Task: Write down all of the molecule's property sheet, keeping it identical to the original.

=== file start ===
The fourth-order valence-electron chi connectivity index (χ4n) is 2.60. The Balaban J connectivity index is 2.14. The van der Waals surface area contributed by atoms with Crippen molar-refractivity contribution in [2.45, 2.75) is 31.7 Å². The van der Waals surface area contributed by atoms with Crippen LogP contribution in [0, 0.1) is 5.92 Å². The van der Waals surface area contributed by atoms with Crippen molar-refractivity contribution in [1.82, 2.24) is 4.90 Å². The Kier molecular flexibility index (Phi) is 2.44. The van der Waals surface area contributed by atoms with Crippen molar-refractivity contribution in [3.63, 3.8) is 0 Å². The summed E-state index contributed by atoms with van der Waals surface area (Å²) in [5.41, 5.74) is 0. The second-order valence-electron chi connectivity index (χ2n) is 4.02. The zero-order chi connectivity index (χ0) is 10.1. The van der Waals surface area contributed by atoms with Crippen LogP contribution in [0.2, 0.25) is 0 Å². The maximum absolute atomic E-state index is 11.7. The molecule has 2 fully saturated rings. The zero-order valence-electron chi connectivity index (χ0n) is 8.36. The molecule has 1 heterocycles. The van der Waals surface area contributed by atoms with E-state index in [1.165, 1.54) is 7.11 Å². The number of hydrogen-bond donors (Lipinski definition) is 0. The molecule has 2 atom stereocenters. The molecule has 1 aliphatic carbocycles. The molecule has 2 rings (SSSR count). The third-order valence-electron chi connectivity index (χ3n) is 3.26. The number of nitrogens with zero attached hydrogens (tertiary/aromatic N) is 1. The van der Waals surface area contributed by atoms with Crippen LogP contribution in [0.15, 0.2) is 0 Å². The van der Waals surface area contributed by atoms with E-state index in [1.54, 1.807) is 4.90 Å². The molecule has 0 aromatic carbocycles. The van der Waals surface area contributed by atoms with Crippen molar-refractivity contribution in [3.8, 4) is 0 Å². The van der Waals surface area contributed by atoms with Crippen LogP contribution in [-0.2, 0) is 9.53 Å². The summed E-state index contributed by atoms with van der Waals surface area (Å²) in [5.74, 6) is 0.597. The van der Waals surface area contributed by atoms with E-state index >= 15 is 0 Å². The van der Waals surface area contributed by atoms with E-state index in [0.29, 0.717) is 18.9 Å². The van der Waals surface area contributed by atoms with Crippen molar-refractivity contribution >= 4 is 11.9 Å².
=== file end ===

The fourth-order valence-electron chi connectivity index (χ4n) is 2.60. The Balaban J connectivity index is 2.14. The van der Waals surface area contributed by atoms with Crippen molar-refractivity contribution in [2.45, 2.75) is 31.7 Å². The van der Waals surface area contributed by atoms with Crippen LogP contribution in [0, 0.1) is 5.92 Å². The van der Waals surface area contributed by atoms with Crippen molar-refractivity contribution in [1.82, 2.24) is 4.90 Å². The Kier molecular flexibility index (Phi) is 2.44. The van der Waals surface area contributed by atoms with Crippen molar-refractivity contribution in [3.63, 3.8) is 0 Å². The summed E-state index contributed by atoms with van der Waals surface area (Å²) in [5.41, 5.74) is 0. The second-order valence-electron chi connectivity index (χ2n) is 4.02. The zero-order chi connectivity index (χ0) is 10.1. The van der Waals surface area contributed by atoms with Crippen LogP contribution in [0.2, 0.25) is 0 Å². The maximum absolute atomic E-state index is 11.7. The molecule has 2 fully saturated rings. The zero-order valence-electron chi connectivity index (χ0n) is 8.36. The molecule has 1 heterocycles. The van der Waals surface area contributed by atoms with E-state index in [1.165, 1.54) is 7.11 Å². The number of hydrogen-bond donors (Lipinski definition) is 0. The molecule has 2 atom stereocenters. The molecule has 1 aliphatic carbocycles. The molecule has 2 rings (SSSR count). The third-order valence-electron chi connectivity index (χ3n) is 3.26. The number of nitrogens with zero attached hydrogens (tertiary/aromatic N) is 1. The van der Waals surface area contributed by atoms with Crippen LogP contribution in [0.15, 0.2) is 0 Å². The van der Waals surface area contributed by atoms with E-state index in [1.54, 1.807) is 4.90 Å². The molecule has 0 aromatic carbocycles. The van der Waals surface area contributed by atoms with Crippen molar-refractivity contribution in [3.8, 4) is 0 Å². The van der Waals surface area contributed by atoms with Crippen LogP contribution in [-0.2, 0) is 9.53 Å². The summed E-state index contributed by atoms with van der Waals surface area (Å²) in [5.74, 6) is 0.597. The van der Waals surface area contributed by atoms with E-state index >= 15 is 0 Å². The van der Waals surface area contributed by atoms with E-state index in [0.29, 0.717) is 18.9 Å². The van der Waals surface area contributed by atoms with Crippen molar-refractivity contribution >= 4 is 11.9 Å².